This societal development is not limited to states in the Sahel. The events in Burkina Faso do not bode well for the country’s southern neighbours – Côte d’Ivoire, Togo, Benin, and Ghana – which may currently be at the beginning of comparable developments. These coastal countries on the Gulf of Guinea are struggling with similar structural challenges and state fragility – especially in the north, where they border Mali, Burkina Faso, and Niger. These states suffer from a number of geographical and socio-economic factors which further encourage the spread of extremist actors: long borders that are difficult to control, with close family and economic ties on both sides, and various national parks in the border areas. The dense vegetation makes them hard to access with motorised vehicles, rendering area-wide control by state authorities virtually impossible. The vegetation also provides effective protection against air reconnaissance and attacks. The protected status of the areas means that hardly anyone lives there, so they are ideal for extremist actors to operate from. From Burkina Faso in particular, such actors move across the borders to establish areas of refuge. These spots provide them with sources of income in the form of smuggling and illegal resource extraction, and recruitment grounds in the local population.

Even though the situation in Burkina Faso is not identical with that of the coastal states of the Gulf of Guinea, there are sufficient parallels to show what a worst-case scenario for those states might look like. If the security situation were to develop in the same direction as in Burkina Faso, important regional anchors of stability would cease to function. This would have far-reaching long-term effects for all of West Africa, such as escalating violence, exploding numbers of refugees, and a sustained loss of democratic structures.

Europe and Germany would certainly feel the effects of such destabilisation. For one thing, Côte d’Ivoire, Togo, and Ghana are three reform partnership countries of Germany, with whom the latter cooperates closely, and to whom large financial flows are sent in the context of development policy. There are also commercial ties. Above all, however, a sustained destabilisation of these countries would trigger migration movements whose scope may well greatly exceed the capacities of neighbouring African states, and of European countries.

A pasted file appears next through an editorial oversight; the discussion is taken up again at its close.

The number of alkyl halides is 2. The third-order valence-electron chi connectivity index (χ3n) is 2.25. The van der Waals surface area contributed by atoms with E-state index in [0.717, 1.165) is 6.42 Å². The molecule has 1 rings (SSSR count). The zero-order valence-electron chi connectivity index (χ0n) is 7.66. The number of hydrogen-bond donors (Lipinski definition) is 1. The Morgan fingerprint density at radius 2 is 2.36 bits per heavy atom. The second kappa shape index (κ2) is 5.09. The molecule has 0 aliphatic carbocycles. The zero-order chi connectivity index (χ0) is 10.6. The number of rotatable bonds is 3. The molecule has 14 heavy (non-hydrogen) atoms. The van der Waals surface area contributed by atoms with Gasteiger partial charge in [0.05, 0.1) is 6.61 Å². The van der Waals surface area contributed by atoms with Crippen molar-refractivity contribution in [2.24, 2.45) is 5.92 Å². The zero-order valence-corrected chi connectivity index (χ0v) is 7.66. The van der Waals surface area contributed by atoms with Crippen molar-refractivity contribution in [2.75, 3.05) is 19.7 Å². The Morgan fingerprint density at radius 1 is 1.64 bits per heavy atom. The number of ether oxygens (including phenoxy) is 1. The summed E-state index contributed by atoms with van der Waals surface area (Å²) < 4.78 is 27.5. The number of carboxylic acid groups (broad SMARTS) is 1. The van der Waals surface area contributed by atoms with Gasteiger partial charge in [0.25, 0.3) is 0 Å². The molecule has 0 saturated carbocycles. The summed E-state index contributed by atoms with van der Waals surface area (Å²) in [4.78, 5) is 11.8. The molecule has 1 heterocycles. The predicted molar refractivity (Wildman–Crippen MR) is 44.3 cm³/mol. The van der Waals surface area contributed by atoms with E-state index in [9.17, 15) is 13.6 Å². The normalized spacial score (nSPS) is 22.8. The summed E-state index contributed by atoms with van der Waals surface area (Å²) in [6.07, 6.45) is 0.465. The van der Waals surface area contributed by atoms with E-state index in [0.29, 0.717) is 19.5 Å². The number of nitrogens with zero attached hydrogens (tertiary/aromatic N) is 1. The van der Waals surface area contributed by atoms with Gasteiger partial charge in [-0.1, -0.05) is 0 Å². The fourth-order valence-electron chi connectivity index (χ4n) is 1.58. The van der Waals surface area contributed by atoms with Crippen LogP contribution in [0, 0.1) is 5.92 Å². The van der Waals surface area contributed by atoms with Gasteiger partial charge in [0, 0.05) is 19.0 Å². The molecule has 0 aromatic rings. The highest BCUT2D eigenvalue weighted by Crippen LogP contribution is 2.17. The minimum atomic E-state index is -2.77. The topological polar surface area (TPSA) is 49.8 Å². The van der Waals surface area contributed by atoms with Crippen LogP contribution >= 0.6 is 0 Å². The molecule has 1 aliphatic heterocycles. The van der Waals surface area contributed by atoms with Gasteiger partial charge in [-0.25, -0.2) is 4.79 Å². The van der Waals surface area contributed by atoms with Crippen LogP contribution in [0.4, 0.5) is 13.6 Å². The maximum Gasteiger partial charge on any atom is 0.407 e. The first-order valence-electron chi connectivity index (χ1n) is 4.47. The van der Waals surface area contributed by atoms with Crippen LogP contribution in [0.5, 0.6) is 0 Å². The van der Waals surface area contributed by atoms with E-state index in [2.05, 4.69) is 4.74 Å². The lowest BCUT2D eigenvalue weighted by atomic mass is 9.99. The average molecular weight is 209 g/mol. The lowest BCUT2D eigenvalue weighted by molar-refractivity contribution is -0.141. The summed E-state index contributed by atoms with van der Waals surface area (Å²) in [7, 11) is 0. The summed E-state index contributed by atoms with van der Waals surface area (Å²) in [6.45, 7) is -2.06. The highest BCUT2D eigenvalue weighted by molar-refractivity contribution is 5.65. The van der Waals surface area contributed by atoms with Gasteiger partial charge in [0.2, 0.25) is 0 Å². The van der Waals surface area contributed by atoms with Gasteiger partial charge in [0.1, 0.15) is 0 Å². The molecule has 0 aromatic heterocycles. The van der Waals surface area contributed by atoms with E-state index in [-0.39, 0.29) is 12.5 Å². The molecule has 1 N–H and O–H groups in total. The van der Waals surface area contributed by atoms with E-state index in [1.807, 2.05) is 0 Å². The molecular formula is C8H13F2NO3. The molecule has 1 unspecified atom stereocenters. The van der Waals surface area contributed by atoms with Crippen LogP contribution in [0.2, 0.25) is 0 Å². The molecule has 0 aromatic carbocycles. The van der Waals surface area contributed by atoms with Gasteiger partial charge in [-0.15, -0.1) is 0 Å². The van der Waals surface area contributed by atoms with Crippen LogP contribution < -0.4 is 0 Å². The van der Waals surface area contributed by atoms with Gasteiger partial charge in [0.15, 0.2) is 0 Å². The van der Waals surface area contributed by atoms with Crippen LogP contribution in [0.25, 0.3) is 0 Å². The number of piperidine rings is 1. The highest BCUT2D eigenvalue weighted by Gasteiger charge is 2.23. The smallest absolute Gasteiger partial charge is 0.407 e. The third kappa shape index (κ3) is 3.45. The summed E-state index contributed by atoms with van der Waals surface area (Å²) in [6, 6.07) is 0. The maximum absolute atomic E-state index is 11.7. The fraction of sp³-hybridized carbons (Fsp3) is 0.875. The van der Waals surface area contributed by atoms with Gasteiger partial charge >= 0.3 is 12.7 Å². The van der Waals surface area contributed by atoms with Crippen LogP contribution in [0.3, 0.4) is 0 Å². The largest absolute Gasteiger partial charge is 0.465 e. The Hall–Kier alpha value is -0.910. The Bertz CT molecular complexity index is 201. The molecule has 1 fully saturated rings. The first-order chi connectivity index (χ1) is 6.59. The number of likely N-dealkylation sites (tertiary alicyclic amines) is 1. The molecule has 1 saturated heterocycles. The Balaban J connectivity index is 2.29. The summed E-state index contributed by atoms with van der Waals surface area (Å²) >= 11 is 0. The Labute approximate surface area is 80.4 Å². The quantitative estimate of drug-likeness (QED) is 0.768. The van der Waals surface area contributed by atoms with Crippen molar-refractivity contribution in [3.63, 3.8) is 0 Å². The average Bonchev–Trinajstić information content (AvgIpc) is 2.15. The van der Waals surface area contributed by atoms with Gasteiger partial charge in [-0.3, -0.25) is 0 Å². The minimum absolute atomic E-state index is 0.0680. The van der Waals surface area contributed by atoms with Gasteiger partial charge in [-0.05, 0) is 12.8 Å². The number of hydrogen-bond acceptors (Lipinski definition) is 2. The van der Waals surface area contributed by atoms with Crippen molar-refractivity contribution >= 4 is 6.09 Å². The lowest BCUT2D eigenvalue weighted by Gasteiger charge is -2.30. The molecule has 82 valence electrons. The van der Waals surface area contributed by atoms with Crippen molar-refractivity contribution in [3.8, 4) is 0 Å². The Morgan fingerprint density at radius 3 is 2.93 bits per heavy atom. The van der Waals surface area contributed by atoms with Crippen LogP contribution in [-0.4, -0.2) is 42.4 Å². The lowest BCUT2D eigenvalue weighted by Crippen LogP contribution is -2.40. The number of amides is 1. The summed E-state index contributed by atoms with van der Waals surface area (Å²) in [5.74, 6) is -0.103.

France remains a core security policy actor in the region.

Unlike Mali and Burkina Faso, the states on the Gulf of Guinea still have options they could pursue to avert such a scenario. The example of their northern neighbours has created awareness of how quickly control over national territory can be lost. In the meantime, governments in the Gulf of Guinea have all taken measures to counter the growing security threat. For instance, efforts are being made to increase intelligence and the capacities of security services; military operations and patrols in border areas are being stepped up, and the presence of security forces is being intensified. There are also increasing initiatives aimed at improving relations between the civilian population and state security forces – a result of the growing awareness that effective prevention and countermeasures are not possible without the support and participation of the local population.


A Strategy for Germany and the EU

The severe security crisis in West Africa – of which Burkina Faso provides an instructive example – is potentially a massive regional desta-bilising force. It will force Western partners to develop new, pragmatic methods of cooperation. This will require a strategic partnership that pursues approaches at both the regional and local levels. Resilience mechanisms against fragility, conflict, and violence cannot be achieved with security policy and military intervention alone, as the impotence of external security missions in Mali has sufficiently shown. There must also be targeted socio-political and economic support measures at the local and regional levels to re-establish trust between citizens and governments, while at the same time pursuing a regional solution to overcome the transnational security crisis.

Germany should therefore work with the EU to develop more regionally-focused perspectives and support stabilisation measures of West African countries, which focus on an integrative strategy of regional and local measures. There are a number of options and approaches. They should focus primarily on improving basic services and municipal infrastructure, restoring resilient livelihoods, and strengthening state and democratic structures in the long term. From a regional perspective, a further goal could be supporting regional initiatives such as the Accra Initiative, which was launched by Ghana in 2017, and now includes Benin, Burkina Faso, Côte d’Ivoire, and Togo (Mali and Niger have an observer status). Its goal is preventing terrorism from spreading from the Sahel and to jointly combat cross-border organised crime and violent extremism in the member countries’ border regions.